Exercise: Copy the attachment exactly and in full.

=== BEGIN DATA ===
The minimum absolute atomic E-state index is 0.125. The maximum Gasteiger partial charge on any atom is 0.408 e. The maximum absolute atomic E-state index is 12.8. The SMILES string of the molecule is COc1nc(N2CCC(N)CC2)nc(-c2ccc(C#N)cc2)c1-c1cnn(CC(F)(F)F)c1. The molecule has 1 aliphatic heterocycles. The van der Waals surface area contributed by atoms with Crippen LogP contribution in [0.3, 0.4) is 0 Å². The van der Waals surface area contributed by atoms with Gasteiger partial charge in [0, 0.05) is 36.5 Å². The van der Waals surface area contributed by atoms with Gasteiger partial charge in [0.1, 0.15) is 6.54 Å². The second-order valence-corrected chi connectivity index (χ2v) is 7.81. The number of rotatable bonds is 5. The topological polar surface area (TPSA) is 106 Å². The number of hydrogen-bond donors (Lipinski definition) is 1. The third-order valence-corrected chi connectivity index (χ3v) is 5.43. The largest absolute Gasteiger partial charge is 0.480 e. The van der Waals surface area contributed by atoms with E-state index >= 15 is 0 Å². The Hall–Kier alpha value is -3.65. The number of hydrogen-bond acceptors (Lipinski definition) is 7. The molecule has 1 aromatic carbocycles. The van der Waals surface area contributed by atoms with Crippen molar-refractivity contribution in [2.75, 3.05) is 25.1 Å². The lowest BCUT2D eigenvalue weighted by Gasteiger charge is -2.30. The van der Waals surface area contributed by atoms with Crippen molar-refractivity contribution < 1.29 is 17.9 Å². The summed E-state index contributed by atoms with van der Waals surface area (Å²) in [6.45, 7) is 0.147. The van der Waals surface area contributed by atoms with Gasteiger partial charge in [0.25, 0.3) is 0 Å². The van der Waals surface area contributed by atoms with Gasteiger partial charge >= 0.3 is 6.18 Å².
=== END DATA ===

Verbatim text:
The minimum absolute atomic E-state index is 0.125. The maximum Gasteiger partial charge on any atom is 0.408 e. The maximum absolute atomic E-state index is 12.8. The SMILES string of the molecule is COc1nc(N2CCC(N)CC2)nc(-c2ccc(C#N)cc2)c1-c1cnn(CC(F)(F)F)c1. The molecule has 1 aliphatic heterocycles. The van der Waals surface area contributed by atoms with Crippen LogP contribution in [0.3, 0.4) is 0 Å². The van der Waals surface area contributed by atoms with Gasteiger partial charge in [0, 0.05) is 36.5 Å². The van der Waals surface area contributed by atoms with Gasteiger partial charge in [0.1, 0.15) is 6.54 Å². The second-order valence-corrected chi connectivity index (χ2v) is 7.81. The number of rotatable bonds is 5. The topological polar surface area (TPSA) is 106 Å². The number of hydrogen-bond donors (Lipinski definition) is 1. The third-order valence-corrected chi connectivity index (χ3v) is 5.43. The largest absolute Gasteiger partial charge is 0.480 e. The van der Waals surface area contributed by atoms with E-state index >= 15 is 0 Å². The Hall–Kier alpha value is -3.65. The number of hydrogen-bond acceptors (Lipinski definition) is 7. The molecule has 1 aromatic carbocycles. The van der Waals surface area contributed by atoms with Crippen molar-refractivity contribution in [2.75, 3.05) is 25.1 Å². The lowest BCUT2D eigenvalue weighted by Gasteiger charge is -2.30. The van der Waals surface area contributed by atoms with Crippen molar-refractivity contribution < 1.29 is 17.9 Å². The summed E-state index contributed by atoms with van der Waals surface area (Å²) in [6.45, 7) is 0.147. The van der Waals surface area contributed by atoms with Gasteiger partial charge in [0.25, 0.3) is 0 Å². The van der Waals surface area contributed by atoms with Gasteiger partial charge >= 0.3 is 6.18 Å².